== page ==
Having access to debt is critical in our society, and the way to unlock it is with a healthy credit score. Many young people and university students are inundated with offers of credit cards that they readily accept without fully grasping the responsibilities they’re taking on. Missing a few credit card payments or loading up on too much credit card debt can leave behind damage that can take years to fix. Bad credit as a young professional or adult can limit or delay approval to debt that can be used to start a business, pursue more education, get a mortgage, or obtain a loan or line of credit.
Some young people learn these lessons the hard way, others are very careful and prudent with what debt they take on and how they behave with it. At the least, one should aim for a ‘good’ credit rating; a score between 660 to 724. This should open most doors for most debt products, except at the most conservative lenders and if desired credit amounts are massive. A ‘good’ credit score should be the precursor to a mortgage approval. The higher your credit score, the lower the interest rate you pay on most products. In the U.S. car insurance payments are linked to credit scores for example. Anything between 725 to 759 is ‘very good.’ The best possible rates are offered to those who have credit ratings of over 760, the ‘excellent’ mark.
Solutions to bad credit require patience, discipline, and consistency. You have to make minimum payments routinely, you have to reduce overall debt levels, but still need to keep revolving credit products in use – they are important for building and maintaining your credit.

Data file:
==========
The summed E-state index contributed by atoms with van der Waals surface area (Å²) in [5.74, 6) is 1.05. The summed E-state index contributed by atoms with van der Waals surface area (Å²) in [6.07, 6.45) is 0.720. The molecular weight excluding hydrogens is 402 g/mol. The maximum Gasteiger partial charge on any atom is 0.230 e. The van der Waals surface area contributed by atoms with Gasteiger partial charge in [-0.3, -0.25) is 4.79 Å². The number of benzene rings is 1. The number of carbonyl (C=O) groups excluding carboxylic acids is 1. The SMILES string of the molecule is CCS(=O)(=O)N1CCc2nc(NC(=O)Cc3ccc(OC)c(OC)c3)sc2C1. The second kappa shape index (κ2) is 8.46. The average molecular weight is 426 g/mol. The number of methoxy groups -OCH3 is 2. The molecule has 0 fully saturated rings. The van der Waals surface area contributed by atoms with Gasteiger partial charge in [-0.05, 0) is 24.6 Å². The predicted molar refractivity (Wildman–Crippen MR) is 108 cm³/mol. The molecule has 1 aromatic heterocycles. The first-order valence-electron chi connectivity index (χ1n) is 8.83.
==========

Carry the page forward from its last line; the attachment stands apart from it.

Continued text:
Canadians live off of huge amounts of credit. They have to. Few can buy the home or car they want without drawing on some form of credit. The average Canadian has a credit rating of 650, but a considerable number of people have very good or excellent scores and maintain them carefully. In Q1 of 2021, data showed that the average 18-25 year old had some $8,000 in non-mortgage debt. This is the benchmark, if you’re under this amount, you’re doing better than most Canadians. If you exceed it, it’s likely you’re stretching your credit score and dishing out a lot of money in interest payments.
Non-mortgage debt levels rise and peak as Canadians enter middle age. 26-35 year olds carry an average of $16,000 in debt. 36-45 year olds have $25,000, and 46-55 year olds carry just over $30,000 in debt. Canadians who are older than these brackets generally have declining debt levels as they retire and pay off their mortgages. When we add mortgage debt to the mix, debt levels balloon massively, and with higher interest rates, the servicing of all this debt becomes an increasingly difficult problem. A Tembo debt consolidation loan is a possible solution to bad credit for young people, especially if you have multiple credit products you need to clear (lines of credit, credit cards, car loans, etc.). You can exchange multiple payments and products into one simple, clear, and convenient payment. Your credit score will improve, and you will save interest payments – especially as rates keep rising!